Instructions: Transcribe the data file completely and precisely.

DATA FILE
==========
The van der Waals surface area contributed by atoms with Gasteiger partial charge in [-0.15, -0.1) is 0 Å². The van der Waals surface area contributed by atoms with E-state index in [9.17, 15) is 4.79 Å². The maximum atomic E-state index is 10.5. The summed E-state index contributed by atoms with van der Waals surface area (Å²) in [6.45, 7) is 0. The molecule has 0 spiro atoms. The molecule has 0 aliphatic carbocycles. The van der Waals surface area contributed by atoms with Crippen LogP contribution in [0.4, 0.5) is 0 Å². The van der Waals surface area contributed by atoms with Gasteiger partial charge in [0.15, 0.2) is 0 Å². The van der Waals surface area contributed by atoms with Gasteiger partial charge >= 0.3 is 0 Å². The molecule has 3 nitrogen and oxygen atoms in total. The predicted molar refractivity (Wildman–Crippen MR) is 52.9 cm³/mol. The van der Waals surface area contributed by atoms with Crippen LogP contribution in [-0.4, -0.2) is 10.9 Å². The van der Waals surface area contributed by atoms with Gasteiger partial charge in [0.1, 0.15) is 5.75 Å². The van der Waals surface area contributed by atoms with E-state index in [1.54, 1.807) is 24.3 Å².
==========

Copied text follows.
The van der Waals surface area contributed by atoms with Gasteiger partial charge in [-0.15, -0.1) is 0 Å². The van der Waals surface area contributed by atoms with E-state index in [9.17, 15) is 4.79 Å². The maximum atomic E-state index is 10.5. The summed E-state index contributed by atoms with van der Waals surface area (Å²) in [6.45, 7) is 0. The molecule has 0 spiro atoms. The molecule has 0 aliphatic carbocycles. The van der Waals surface area contributed by atoms with Crippen LogP contribution in [0.4, 0.5) is 0 Å². The van der Waals surface area contributed by atoms with Gasteiger partial charge in [0.15, 0.2) is 0 Å². The van der Waals surface area contributed by atoms with Gasteiger partial charge >= 0.3 is 0 Å². The molecule has 3 nitrogen and oxygen atoms in total. The predicted molar refractivity (Wildman–Crippen MR) is 52.9 cm³/mol. The van der Waals surface area contributed by atoms with Crippen LogP contribution in [-0.4, -0.2) is 10.9 Å². The van der Waals surface area contributed by atoms with Gasteiger partial charge in [0.1, 0.15) is 5.75 Å². The van der Waals surface area contributed by atoms with E-state index in [1.54, 1.807) is 24.3 Å².